San is – of course – Temari's nine years old stallion, one of her most frequented topics during their rainy day strolls of a million years ago. He suddenly feels his own exhaustion catching up to him, and rubs at his bitter eyes wearily. The distance is particularly expansive tonight.
"Would you mind if I?" he asks, drawing out a packet of cigarettes.
"Not at all," she says, raising an eyebrow. "When did you start smoking?"
"Not too long ago," he answers, averting his eyes. Thankfully, she catches the hint and falls silent. Then, "Give me one." He complies. They sit in silence for a long moment. The smoke rises straight up, spooling from their lips like comic speech bubbles and dissolving into the sky.
"Half a thousand," he mumbles under his breath.
"Nothing. I'm just thinking – half a thousand miles – I sent the letters less than a week ago. You rode half a thousand miles on horseback in two days."
"Don't forget the time it took to track you down," she says, frowning. "Do you forest-dwellers always prefer mucking through the undergrowth to using the perfectly functional main road?"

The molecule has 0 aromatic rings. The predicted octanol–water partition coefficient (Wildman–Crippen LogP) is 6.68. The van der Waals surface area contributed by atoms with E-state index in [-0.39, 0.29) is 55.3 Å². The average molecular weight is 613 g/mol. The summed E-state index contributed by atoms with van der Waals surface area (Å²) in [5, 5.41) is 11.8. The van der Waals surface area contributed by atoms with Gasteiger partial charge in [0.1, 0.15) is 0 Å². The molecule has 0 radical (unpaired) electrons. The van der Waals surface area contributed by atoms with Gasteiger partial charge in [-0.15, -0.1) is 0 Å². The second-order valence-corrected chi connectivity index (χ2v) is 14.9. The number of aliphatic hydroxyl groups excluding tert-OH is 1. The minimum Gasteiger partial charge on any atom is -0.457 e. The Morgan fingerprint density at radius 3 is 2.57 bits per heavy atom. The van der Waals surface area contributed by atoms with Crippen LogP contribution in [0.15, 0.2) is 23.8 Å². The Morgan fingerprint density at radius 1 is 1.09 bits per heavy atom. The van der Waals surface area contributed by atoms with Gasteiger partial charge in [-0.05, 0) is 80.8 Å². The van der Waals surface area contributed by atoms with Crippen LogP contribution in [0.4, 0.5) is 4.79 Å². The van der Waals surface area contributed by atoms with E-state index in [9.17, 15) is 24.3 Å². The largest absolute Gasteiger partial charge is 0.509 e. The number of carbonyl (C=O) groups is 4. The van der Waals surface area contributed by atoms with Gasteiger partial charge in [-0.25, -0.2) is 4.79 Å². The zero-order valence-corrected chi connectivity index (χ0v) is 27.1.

"The habit has been known to pay off in the past."
She makes a dismissive noise. "Anyway, the moment I learned from your teammates that you were on a 'secret mission', I knew exactly what you were up to."
Now it's his turn to raise his eyebrow. "You did?"
"Yes," she says, nodding sagely. "And I said to myself, obviously something's gone wrong with that clever brain of yours again, and I'll have to chase after you myself to make sure you don't get yourself killed. Again."
"Is that right?"
Her expression grows stormy suddenly, the setting of her jaws brittle and intense. He is startled by the whiteness of her knuckles, her hands stiff and wrapped around themselves in fists on her knees. "I don't know if Naruto told you this, and I never saw it myself, but Gaara – for a moment back there – he died. He didn't, but at least for however long it was there, he was dead."
He nods slowly, but she doesn't seem to have noticed. "I've been thinking about it, you know, keep coming back to that all this time. I mean, I guess that's just how it is. You care for people, and never do anything about it for years and years, and then they die and there's not a damn thing you can do about it. And you live with this feeling like you've contributed to their death somehow, but you never know what it is exactly so you can't even wish to take it all back. That's when you start to realize the gods don't owe us much beyond that."